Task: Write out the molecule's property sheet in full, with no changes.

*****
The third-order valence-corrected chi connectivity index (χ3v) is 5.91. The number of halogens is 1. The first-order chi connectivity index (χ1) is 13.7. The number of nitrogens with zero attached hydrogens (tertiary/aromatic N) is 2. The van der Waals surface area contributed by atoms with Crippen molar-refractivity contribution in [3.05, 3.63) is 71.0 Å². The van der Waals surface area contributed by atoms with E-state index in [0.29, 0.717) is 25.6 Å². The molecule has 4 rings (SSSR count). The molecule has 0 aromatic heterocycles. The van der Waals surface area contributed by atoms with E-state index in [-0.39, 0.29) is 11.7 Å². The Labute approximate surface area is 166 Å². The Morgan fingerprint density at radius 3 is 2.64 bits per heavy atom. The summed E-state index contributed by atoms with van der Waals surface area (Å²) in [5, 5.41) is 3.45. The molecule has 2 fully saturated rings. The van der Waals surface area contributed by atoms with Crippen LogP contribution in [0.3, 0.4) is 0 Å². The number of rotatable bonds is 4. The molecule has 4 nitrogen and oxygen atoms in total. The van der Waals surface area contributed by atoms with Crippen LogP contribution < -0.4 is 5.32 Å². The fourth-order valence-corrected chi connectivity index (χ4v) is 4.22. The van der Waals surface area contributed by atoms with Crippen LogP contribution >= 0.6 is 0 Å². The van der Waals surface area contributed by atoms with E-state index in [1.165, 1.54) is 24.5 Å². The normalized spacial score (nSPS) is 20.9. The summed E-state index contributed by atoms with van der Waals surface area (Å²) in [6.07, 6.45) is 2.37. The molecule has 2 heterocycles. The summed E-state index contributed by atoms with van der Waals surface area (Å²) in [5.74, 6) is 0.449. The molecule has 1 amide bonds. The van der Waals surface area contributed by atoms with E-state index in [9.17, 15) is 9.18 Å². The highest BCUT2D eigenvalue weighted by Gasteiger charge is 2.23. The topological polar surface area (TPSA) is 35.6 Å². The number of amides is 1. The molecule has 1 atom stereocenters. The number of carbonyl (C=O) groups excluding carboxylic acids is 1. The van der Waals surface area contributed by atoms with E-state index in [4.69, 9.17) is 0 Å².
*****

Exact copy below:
The third-order valence-corrected chi connectivity index (χ3v) is 5.91. The number of halogens is 1. The first-order chi connectivity index (χ1) is 13.7. The number of nitrogens with zero attached hydrogens (tertiary/aromatic N) is 2. The van der Waals surface area contributed by atoms with Crippen molar-refractivity contribution in [3.05, 3.63) is 71.0 Å². The van der Waals surface area contributed by atoms with E-state index in [0.29, 0.717) is 25.6 Å². The molecule has 4 rings (SSSR count). The molecule has 0 aromatic heterocycles. The van der Waals surface area contributed by atoms with E-state index in [-0.39, 0.29) is 11.7 Å². The Labute approximate surface area is 166 Å². The Morgan fingerprint density at radius 3 is 2.64 bits per heavy atom. The summed E-state index contributed by atoms with van der Waals surface area (Å²) in [5, 5.41) is 3.45. The molecule has 2 fully saturated rings. The van der Waals surface area contributed by atoms with Crippen LogP contribution in [0.3, 0.4) is 0 Å². The number of rotatable bonds is 4. The molecule has 4 nitrogen and oxygen atoms in total. The van der Waals surface area contributed by atoms with Crippen LogP contribution < -0.4 is 5.32 Å². The fourth-order valence-corrected chi connectivity index (χ4v) is 4.22. The van der Waals surface area contributed by atoms with Crippen LogP contribution >= 0.6 is 0 Å². The van der Waals surface area contributed by atoms with E-state index in [1.165, 1.54) is 24.5 Å². The normalized spacial score (nSPS) is 20.9. The summed E-state index contributed by atoms with van der Waals surface area (Å²) in [6.07, 6.45) is 2.37. The molecule has 2 heterocycles. The summed E-state index contributed by atoms with van der Waals surface area (Å²) in [5.74, 6) is 0.449. The molecule has 1 amide bonds. The van der Waals surface area contributed by atoms with E-state index in [9.17, 15) is 9.18 Å². The highest BCUT2D eigenvalue weighted by Gasteiger charge is 2.23. The topological polar surface area (TPSA) is 35.6 Å². The number of amides is 1. The molecule has 1 atom stereocenters. The number of carbonyl (C=O) groups excluding carboxylic acids is 1. The van der Waals surface area contributed by atoms with E-state index in [4.69, 9.17) is 0 Å².